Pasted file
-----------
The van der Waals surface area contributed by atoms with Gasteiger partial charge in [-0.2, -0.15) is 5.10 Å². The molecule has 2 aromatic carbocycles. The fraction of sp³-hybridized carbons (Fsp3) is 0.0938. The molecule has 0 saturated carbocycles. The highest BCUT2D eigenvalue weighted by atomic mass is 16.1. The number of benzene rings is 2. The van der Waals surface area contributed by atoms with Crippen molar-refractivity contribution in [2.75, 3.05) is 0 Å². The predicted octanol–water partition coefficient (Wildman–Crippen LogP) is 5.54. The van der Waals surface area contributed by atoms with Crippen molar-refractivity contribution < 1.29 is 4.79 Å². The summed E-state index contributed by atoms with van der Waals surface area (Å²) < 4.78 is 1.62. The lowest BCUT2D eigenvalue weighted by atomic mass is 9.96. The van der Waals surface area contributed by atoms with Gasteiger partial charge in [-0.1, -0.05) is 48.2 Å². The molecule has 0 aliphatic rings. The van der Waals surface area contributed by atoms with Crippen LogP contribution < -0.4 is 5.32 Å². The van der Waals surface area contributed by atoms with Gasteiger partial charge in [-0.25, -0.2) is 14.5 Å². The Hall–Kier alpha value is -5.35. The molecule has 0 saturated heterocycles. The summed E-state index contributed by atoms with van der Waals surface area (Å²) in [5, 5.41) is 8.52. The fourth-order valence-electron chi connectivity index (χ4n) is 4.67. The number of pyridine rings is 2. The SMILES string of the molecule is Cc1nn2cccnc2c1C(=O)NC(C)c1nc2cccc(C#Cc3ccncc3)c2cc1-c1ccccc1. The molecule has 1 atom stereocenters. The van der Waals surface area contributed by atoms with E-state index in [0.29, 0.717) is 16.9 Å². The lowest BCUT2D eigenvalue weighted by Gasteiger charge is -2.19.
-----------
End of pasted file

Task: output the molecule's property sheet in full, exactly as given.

The van der Waals surface area contributed by atoms with Gasteiger partial charge in [-0.2, -0.15) is 5.10 Å². The molecule has 2 aromatic carbocycles. The fraction of sp³-hybridized carbons (Fsp3) is 0.0938. The molecule has 0 saturated carbocycles. The highest BCUT2D eigenvalue weighted by atomic mass is 16.1. The number of benzene rings is 2. The van der Waals surface area contributed by atoms with Crippen molar-refractivity contribution in [2.75, 3.05) is 0 Å². The predicted octanol–water partition coefficient (Wildman–Crippen LogP) is 5.54. The van der Waals surface area contributed by atoms with Crippen molar-refractivity contribution < 1.29 is 4.79 Å². The summed E-state index contributed by atoms with van der Waals surface area (Å²) < 4.78 is 1.62. The lowest BCUT2D eigenvalue weighted by atomic mass is 9.96. The van der Waals surface area contributed by atoms with Gasteiger partial charge in [-0.1, -0.05) is 48.2 Å². The molecule has 0 aliphatic rings. The van der Waals surface area contributed by atoms with Crippen LogP contribution < -0.4 is 5.32 Å². The van der Waals surface area contributed by atoms with Gasteiger partial charge in [-0.25, -0.2) is 14.5 Å². The Hall–Kier alpha value is -5.35. The molecule has 0 saturated heterocycles. The summed E-state index contributed by atoms with van der Waals surface area (Å²) in [5, 5.41) is 8.52. The fourth-order valence-electron chi connectivity index (χ4n) is 4.67. The number of pyridine rings is 2. The SMILES string of the molecule is Cc1nn2cccnc2c1C(=O)NC(C)c1nc2cccc(C#Cc3ccncc3)c2cc1-c1ccccc1. The molecule has 1 atom stereocenters. The van der Waals surface area contributed by atoms with E-state index in [0.29, 0.717) is 16.9 Å². The lowest BCUT2D eigenvalue weighted by Gasteiger charge is -2.19.